3 Financial mistakes Gen-Z’s are making
There is quite a lot of hush-hush about Gen-Zs in terms of mindsets, behavioural patterns, values, attitudes to work, and of course our finance.
Anyways this article is not about that, but more about some of the financial mistakes my fellow Gen-Zs make that we shouldn’t be making and how we can do better. So if you are a Gen-Z like me, you should read this article to the very end.
In general, each generation has its unique style of doing things. The financial habits of Generation Z have been very different from those of baby boomers in the past.
Financial mistakes of Gen Zs
Most Gen-Zs seem to be more aware of their finance and are more frugal. But there are still some financial mistakes we make. They include:
1. Keeping up with the Joneses on Instagram
With the surge of digital media, it has become easier to keep up with the lives of your colleagues, your friends, and people that are way older than you. This usually results in Fear of Missing Out (FOMO) and unnecessary comparisons. If this is not cautioned, it could lead to one making terrible financial decisions.
When it comes to rejecting materialism, Generation Z appears to be following in the footsteps of millennials, but that doesn’t mean they aren’t still attempting to keep up with the Joneses. Nemorin explains, “In the past, [it] meant a huge home and a big automobile.” This time, experiences are more important.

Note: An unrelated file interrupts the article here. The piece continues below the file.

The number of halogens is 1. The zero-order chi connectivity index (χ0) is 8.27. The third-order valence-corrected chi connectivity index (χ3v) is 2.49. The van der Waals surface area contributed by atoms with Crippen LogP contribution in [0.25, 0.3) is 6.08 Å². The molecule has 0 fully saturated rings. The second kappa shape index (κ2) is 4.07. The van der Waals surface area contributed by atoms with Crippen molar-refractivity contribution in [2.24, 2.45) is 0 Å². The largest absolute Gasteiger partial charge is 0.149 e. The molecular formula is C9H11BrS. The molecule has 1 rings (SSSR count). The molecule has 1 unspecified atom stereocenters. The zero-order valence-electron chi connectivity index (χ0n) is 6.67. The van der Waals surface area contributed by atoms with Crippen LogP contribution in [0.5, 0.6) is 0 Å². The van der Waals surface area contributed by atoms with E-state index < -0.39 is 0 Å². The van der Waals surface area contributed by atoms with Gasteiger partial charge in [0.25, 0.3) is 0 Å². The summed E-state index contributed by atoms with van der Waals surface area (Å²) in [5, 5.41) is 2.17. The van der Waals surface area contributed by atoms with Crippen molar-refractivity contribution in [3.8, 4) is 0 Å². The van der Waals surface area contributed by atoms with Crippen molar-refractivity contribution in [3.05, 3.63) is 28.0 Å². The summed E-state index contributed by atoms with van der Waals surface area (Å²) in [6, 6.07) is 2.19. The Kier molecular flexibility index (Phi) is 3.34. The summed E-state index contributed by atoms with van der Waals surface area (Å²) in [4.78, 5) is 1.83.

Young adults and older teenagers could look at the world through the prism of their social media feeds. They can wind up spending more money than they intended to in their effort to chronicle their amazing dinner or Instagram their most recent excursion.
Gen Zs should make sure they have a documented budget for typical spending, including meals and travel, before getting caught up in impressing their peers on social media.
2. Thinking you are too young to invest
There is never a bad time to start saving and investing for the future. Actually, since you have a wider time horizon to deal with, the earlier you start investing, the bigger the funds you may amass.
Millennials tend to be more cautious when it comes to investing than their elder Gen X and Baby Boomer peers, despite being the more technologically adept and sophisticated age group.
We don’t fully understand why, but it may be because they are the generation that has to cope with the biggest social wealth difference in decades. Consider that they are the age group that saw the biggest market crisis in decades during their formative years.
However, Gen Zers shouldn’t commit the same errors. Technology has made investment more widely available, practical, and inexpensive than ever before. There are so many fintech apps that have made investing easier and simpler from the comfort of our homes.
3. Not having a balanced investment portfolio
Investing in trends like cryptocurrency without adopting “financial discipline”
“If you’re still going all-in on cryptocurrencies, you’re definitely doomed and a gambling junkie, in my opinion. Just give it some time, “Sethi of Insider advises.
Sethi advises keeping your cryptocurrency investments to 1% to 5% of your overall investment portfolio and keeping the majority of your assets in safer investments like index funds or bonds if you still want to invest in cryptocurrency in spite of the horror stories of people losing their entire life savings.
It is never too late to make the right financial decisions so if you have been making any of these mistakes in the past, you can correct them, do better and pave your path to financial freedom.